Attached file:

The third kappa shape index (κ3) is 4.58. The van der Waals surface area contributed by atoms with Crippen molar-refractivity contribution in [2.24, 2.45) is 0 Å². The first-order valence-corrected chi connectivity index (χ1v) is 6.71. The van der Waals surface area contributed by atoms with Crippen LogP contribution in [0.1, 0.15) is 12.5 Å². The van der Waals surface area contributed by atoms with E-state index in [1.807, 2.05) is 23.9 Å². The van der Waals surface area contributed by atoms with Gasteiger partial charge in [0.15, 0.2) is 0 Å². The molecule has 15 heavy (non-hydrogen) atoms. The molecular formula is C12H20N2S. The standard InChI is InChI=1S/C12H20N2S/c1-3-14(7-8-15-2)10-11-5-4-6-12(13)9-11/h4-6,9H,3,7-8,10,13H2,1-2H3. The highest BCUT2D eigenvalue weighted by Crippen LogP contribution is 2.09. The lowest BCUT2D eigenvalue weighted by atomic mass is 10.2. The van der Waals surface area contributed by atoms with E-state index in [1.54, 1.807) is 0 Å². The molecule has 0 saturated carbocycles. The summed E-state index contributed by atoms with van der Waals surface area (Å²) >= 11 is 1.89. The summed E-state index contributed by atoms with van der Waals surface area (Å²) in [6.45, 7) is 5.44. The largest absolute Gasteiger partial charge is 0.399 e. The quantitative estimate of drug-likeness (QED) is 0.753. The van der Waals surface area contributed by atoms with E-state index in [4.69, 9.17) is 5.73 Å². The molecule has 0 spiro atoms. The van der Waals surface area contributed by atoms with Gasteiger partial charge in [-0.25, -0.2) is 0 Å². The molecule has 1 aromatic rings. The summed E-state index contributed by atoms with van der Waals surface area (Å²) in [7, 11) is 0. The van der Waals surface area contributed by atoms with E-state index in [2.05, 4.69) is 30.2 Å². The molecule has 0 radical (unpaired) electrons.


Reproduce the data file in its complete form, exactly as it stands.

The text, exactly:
The third kappa shape index (κ3) is 4.58. The van der Waals surface area contributed by atoms with Crippen molar-refractivity contribution in [2.24, 2.45) is 0 Å². The first-order valence-corrected chi connectivity index (χ1v) is 6.71. The van der Waals surface area contributed by atoms with Crippen LogP contribution in [0.1, 0.15) is 12.5 Å². The van der Waals surface area contributed by atoms with E-state index in [1.807, 2.05) is 23.9 Å². The van der Waals surface area contributed by atoms with Gasteiger partial charge in [0.15, 0.2) is 0 Å². The molecule has 15 heavy (non-hydrogen) atoms. The molecular formula is C12H20N2S. The standard InChI is InChI=1S/C12H20N2S/c1-3-14(7-8-15-2)10-11-5-4-6-12(13)9-11/h4-6,9H,3,7-8,10,13H2,1-2H3. The highest BCUT2D eigenvalue weighted by Crippen LogP contribution is 2.09. The lowest BCUT2D eigenvalue weighted by atomic mass is 10.2. The van der Waals surface area contributed by atoms with E-state index in [1.54, 1.807) is 0 Å². The molecule has 0 saturated carbocycles. The summed E-state index contributed by atoms with van der Waals surface area (Å²) >= 11 is 1.89. The summed E-state index contributed by atoms with van der Waals surface area (Å²) in [6.45, 7) is 5.44. The largest absolute Gasteiger partial charge is 0.399 e. The quantitative estimate of drug-likeness (QED) is 0.753. The van der Waals surface area contributed by atoms with E-state index in [4.69, 9.17) is 5.73 Å². The molecule has 0 spiro atoms. The van der Waals surface area contributed by atoms with Gasteiger partial charge in [-0.25, -0.2) is 0 Å². The molecule has 1 aromatic rings. The summed E-state index contributed by atoms with van der Waals surface area (Å²) in [7, 11) is 0. The van der Waals surface area contributed by atoms with E-state index in [2.05, 4.69) is 30.2 Å². The molecule has 0 radical (unpaired) electrons.